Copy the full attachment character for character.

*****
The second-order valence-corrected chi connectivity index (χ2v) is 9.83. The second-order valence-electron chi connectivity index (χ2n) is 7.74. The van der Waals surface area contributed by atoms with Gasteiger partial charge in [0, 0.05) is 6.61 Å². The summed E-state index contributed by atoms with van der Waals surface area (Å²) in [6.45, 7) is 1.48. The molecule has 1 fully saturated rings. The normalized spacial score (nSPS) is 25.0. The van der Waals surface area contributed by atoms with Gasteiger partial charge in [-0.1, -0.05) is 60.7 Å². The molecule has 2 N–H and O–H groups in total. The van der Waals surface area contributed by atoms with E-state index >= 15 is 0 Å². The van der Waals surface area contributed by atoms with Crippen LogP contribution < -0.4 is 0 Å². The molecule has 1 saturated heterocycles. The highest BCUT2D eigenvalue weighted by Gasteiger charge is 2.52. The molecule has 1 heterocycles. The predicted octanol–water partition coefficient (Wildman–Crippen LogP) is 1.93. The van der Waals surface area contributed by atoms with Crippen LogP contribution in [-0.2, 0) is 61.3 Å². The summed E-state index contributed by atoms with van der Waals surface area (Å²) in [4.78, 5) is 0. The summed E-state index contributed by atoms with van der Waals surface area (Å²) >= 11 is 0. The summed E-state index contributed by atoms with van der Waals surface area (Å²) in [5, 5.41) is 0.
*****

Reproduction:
The second-order valence-corrected chi connectivity index (χ2v) is 9.83. The second-order valence-electron chi connectivity index (χ2n) is 7.74. The van der Waals surface area contributed by atoms with Gasteiger partial charge in [0, 0.05) is 6.61 Å². The summed E-state index contributed by atoms with van der Waals surface area (Å²) in [6.45, 7) is 1.48. The molecule has 1 fully saturated rings. The normalized spacial score (nSPS) is 25.0. The van der Waals surface area contributed by atoms with Gasteiger partial charge in [-0.1, -0.05) is 60.7 Å². The molecule has 2 N–H and O–H groups in total. The van der Waals surface area contributed by atoms with E-state index >= 15 is 0 Å². The van der Waals surface area contributed by atoms with Crippen LogP contribution < -0.4 is 0 Å². The molecule has 1 saturated heterocycles. The highest BCUT2D eigenvalue weighted by Gasteiger charge is 2.52. The molecule has 1 heterocycles. The predicted octanol–water partition coefficient (Wildman–Crippen LogP) is 1.93. The van der Waals surface area contributed by atoms with Crippen LogP contribution in [-0.2, 0) is 61.3 Å². The summed E-state index contributed by atoms with van der Waals surface area (Å²) in [4.78, 5) is 0. The summed E-state index contributed by atoms with van der Waals surface area (Å²) >= 11 is 0. The summed E-state index contributed by atoms with van der Waals surface area (Å²) in [5, 5.41) is 0.